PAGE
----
I’ve been meaning to make Arepas forever, and when I saw an old Diner’s Drive In and Dives rerun featuring these I took it as a sign…can you hear the angels singing? Anyway, sign or not, angels or no, I’m glad I finally made these. With the soaring temperature’s we’ve been having (92 today, 102 tomorrow…and so on…) these look even better.
The combination of the still warm, fragrant Arepa and the cool, creamy, slightly tangy Chicken Avocado filling is indescribable. The filling, in Venezuela, is called Reina Pepiada, in honor of Susana Dujim, Miss World 1995. (Reina means “queen” in Spanish, and pepiadais, I understand, is perhaps most politely translated as “curvy.”)
Arepas, though, can be filled and stuffed with all manner of things, or served plain, maybe dragged through a salsa. I’ll definitely be trying more combinations. Now, I live in Minnesota and have never been lucky enough to have these made in someone’s home or place of business – if you’re familiar with these little beauties, please comment!
I do have to say the reason I put off making these initially is because in my mind making bread equals “time multiplied by mess” – these little arepas were so easy (and the dough so well behaved) that I had them formed in one bowl and had them in my cast iron skillet in literally minutes. It was like working with silly putty without the stretch…a child could make them, and in certain areas of the world, I’m sure many do.
The only trick here is to make sure you have the right type of corn flour – you want to use a precooked flour, masarepa or masa precocida. I found it in my grocery store, but if you don’t have it there, check a Latino market or the internet. I found it was a bit more expensive on the internet. Pan seems to be the preferred brand. Masa Harina (for tortillas or tamales) just isn’t the same thing, and as I researched recipes, a lot of people indicated it just won’t work properly.
I served my Arepas with my own interpretation of Aji Salsa. Since I don’t have the Aji peppers available in my area, I used a little Habanero instead. I gotta tell ya, I’ve fallen in love with this salsa – so much so that I ate the rest of mine with a spoon when I was finished with my Arepa!
The Arepas and filling were about $2.86 to make, the salsa, 1/2 recipe, about a dollar – plus I had leftover Arepas.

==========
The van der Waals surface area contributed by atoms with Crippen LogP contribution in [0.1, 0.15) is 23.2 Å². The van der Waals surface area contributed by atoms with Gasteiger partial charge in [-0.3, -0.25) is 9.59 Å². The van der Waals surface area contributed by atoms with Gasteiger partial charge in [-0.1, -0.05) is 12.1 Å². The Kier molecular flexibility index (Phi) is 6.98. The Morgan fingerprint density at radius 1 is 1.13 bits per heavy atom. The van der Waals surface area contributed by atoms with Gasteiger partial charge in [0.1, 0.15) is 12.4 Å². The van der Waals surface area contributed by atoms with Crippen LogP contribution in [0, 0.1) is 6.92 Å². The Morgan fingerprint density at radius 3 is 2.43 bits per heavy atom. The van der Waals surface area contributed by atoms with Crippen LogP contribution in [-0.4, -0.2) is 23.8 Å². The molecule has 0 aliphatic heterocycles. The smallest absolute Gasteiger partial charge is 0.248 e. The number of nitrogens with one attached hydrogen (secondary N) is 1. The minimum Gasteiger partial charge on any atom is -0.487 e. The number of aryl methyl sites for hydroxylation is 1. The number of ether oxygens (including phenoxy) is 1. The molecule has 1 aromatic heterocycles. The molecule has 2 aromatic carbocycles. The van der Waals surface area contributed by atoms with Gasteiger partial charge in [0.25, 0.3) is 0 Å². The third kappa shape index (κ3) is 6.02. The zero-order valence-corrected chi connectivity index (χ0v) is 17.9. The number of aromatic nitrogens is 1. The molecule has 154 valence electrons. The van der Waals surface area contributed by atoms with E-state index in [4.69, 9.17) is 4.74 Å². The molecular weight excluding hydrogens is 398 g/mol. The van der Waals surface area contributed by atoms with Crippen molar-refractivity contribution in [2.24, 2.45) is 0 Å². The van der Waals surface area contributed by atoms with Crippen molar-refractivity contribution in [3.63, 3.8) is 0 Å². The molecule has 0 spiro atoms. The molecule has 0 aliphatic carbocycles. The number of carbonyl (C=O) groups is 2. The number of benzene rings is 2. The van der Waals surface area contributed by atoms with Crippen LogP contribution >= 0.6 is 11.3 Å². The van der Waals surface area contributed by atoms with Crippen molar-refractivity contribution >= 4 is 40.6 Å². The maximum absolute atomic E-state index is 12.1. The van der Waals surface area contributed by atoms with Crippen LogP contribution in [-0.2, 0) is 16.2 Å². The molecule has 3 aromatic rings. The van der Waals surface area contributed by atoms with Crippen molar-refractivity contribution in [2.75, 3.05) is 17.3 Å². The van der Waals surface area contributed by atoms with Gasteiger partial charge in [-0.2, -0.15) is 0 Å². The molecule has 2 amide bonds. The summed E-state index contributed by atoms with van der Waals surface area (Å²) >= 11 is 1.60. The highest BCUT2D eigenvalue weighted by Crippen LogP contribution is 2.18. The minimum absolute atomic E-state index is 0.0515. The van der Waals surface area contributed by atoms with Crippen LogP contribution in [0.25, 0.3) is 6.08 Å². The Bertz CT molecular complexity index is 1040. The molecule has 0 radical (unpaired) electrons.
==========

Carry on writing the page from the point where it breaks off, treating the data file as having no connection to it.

Arepas: makes about 8 arepas, depending on size.
- 3 cups precooked corn flour
- 1/2 teaspoon salt
- 3 cups very hot or boiling water (1/2 cup of this could be milk or buttermilk)
- 3 tablespoons oil (part can be melted butter)
- oil for skillet
Preheat oven to 350 degrees. In a large bowl, mix all ingredients except the oil for the skillet. Don’t worry if this looks too wet, the cornmeal will absorb the water. Cover with a towel or plastic wrap and set aside to rest for 5 to 10 minutes.
The dough should be smooth and not stick to your hands. If it appears too dry, add a little water and knead it in, then let it rest another five minutes. If too wet, knead in a little additional flour and let rest.
Using your hands, form balls of dough out of about 1/2 cup of dough and press to form a cake about 4 inches wide and 3/4 inch tall. If the dough cracks at the edges, mix in a little more water and then form the cakes.
Heat the oil in a sauté pan or skillet over medium heat. Sauté the patties, a few at a time, to form a light brown crust on one side, 5 to 6 minutes. Flip and brown on the other side. Don’t cook these too fast or they won’t be done in the middle.
When all the patties have been browned, transfer them to a baking sheet and bake in the oven for 15 to 20 minutes, or until they sound lightly hollow when tapped. Serve immediately.
Chicken & Avocado Filling: Serves 4 with leftover arepas
- 2 6-ounce skinless, boneless chicken breasts (or use leftover chicken)
- 1/2 small onion, sliced
- Salt and freshly ground black pepper
- 1 ripe Hass avocado, pitted, peeled, and coarsely chopped
- scant 1/4 cup mayonnaise
- 1 tablespoon distilled white vinegar, plus more to taste
- 2 tablespoons minced fresh cilantro
- 2 tablespoons minced fresh parsley
- 1/2 jalapeno seeded and minced (optional)
- 1/2 cup seeded and diced (1/4-inch) red bell pepper (optional)
- 2 tablespoons finely chopped red onion
- 1 green onion, white and green parts, finely chopped